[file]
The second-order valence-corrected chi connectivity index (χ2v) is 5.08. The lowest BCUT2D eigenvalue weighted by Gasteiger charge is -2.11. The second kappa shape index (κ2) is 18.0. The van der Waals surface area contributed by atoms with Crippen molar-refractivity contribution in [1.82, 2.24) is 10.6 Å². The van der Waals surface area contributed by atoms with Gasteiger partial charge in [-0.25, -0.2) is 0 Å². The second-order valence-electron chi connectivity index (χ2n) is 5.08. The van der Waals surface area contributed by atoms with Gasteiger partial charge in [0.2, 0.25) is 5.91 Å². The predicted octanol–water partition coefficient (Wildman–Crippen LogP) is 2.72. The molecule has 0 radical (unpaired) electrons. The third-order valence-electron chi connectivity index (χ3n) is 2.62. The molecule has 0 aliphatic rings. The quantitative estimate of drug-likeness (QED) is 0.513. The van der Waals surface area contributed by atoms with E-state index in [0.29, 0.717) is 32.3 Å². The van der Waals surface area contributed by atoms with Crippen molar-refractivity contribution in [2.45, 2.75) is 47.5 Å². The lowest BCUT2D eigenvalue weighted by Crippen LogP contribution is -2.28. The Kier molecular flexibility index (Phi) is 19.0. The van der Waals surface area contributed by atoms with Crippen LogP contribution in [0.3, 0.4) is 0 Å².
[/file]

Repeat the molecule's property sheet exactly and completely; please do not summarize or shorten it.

The second-order valence-corrected chi connectivity index (χ2v) is 5.08. The lowest BCUT2D eigenvalue weighted by Gasteiger charge is -2.11. The second kappa shape index (κ2) is 18.0. The van der Waals surface area contributed by atoms with Crippen molar-refractivity contribution in [1.82, 2.24) is 10.6 Å². The van der Waals surface area contributed by atoms with Gasteiger partial charge in [-0.25, -0.2) is 0 Å². The second-order valence-electron chi connectivity index (χ2n) is 5.08. The van der Waals surface area contributed by atoms with Gasteiger partial charge in [0.2, 0.25) is 5.91 Å². The predicted octanol–water partition coefficient (Wildman–Crippen LogP) is 2.72. The molecule has 0 radical (unpaired) electrons. The third-order valence-electron chi connectivity index (χ3n) is 2.62. The molecule has 0 aliphatic rings. The quantitative estimate of drug-likeness (QED) is 0.513. The van der Waals surface area contributed by atoms with E-state index in [0.29, 0.717) is 32.3 Å². The van der Waals surface area contributed by atoms with Crippen molar-refractivity contribution in [2.45, 2.75) is 47.5 Å². The lowest BCUT2D eigenvalue weighted by Crippen LogP contribution is -2.28. The Kier molecular flexibility index (Phi) is 19.0. The van der Waals surface area contributed by atoms with Crippen LogP contribution in [0.3, 0.4) is 0 Å².